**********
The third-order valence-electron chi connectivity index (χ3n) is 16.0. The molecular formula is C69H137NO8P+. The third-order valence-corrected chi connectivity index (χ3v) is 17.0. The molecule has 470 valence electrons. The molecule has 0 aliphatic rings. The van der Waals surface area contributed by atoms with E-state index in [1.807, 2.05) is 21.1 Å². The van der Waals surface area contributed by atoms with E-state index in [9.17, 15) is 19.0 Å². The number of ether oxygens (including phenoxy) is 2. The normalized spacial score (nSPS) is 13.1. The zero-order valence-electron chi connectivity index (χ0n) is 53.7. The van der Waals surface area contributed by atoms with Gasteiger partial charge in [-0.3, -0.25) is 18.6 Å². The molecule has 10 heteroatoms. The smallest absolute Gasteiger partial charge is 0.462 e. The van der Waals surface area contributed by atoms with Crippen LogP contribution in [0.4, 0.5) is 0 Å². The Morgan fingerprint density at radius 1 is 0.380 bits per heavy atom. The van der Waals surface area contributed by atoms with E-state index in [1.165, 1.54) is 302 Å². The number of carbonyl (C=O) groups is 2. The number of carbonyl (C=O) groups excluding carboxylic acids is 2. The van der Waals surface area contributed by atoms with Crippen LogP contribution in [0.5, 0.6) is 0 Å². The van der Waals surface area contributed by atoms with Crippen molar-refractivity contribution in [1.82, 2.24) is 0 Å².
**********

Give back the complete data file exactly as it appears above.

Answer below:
The third-order valence-electron chi connectivity index (χ3n) is 16.0. The molecular formula is C69H137NO8P+. The third-order valence-corrected chi connectivity index (χ3v) is 17.0. The molecule has 470 valence electrons. The molecule has 0 aliphatic rings. The van der Waals surface area contributed by atoms with E-state index in [1.807, 2.05) is 21.1 Å². The van der Waals surface area contributed by atoms with E-state index in [9.17, 15) is 19.0 Å². The number of ether oxygens (including phenoxy) is 2. The normalized spacial score (nSPS) is 13.1. The zero-order valence-electron chi connectivity index (χ0n) is 53.7. The van der Waals surface area contributed by atoms with Gasteiger partial charge in [-0.3, -0.25) is 18.6 Å². The molecule has 10 heteroatoms. The smallest absolute Gasteiger partial charge is 0.462 e. The van der Waals surface area contributed by atoms with Crippen LogP contribution in [0.4, 0.5) is 0 Å². The Morgan fingerprint density at radius 1 is 0.380 bits per heavy atom. The van der Waals surface area contributed by atoms with E-state index in [1.165, 1.54) is 302 Å². The number of carbonyl (C=O) groups is 2. The number of carbonyl (C=O) groups excluding carboxylic acids is 2. The van der Waals surface area contributed by atoms with Crippen LogP contribution in [0.5, 0.6) is 0 Å². The van der Waals surface area contributed by atoms with Crippen molar-refractivity contribution in [1.82, 2.24) is 0 Å².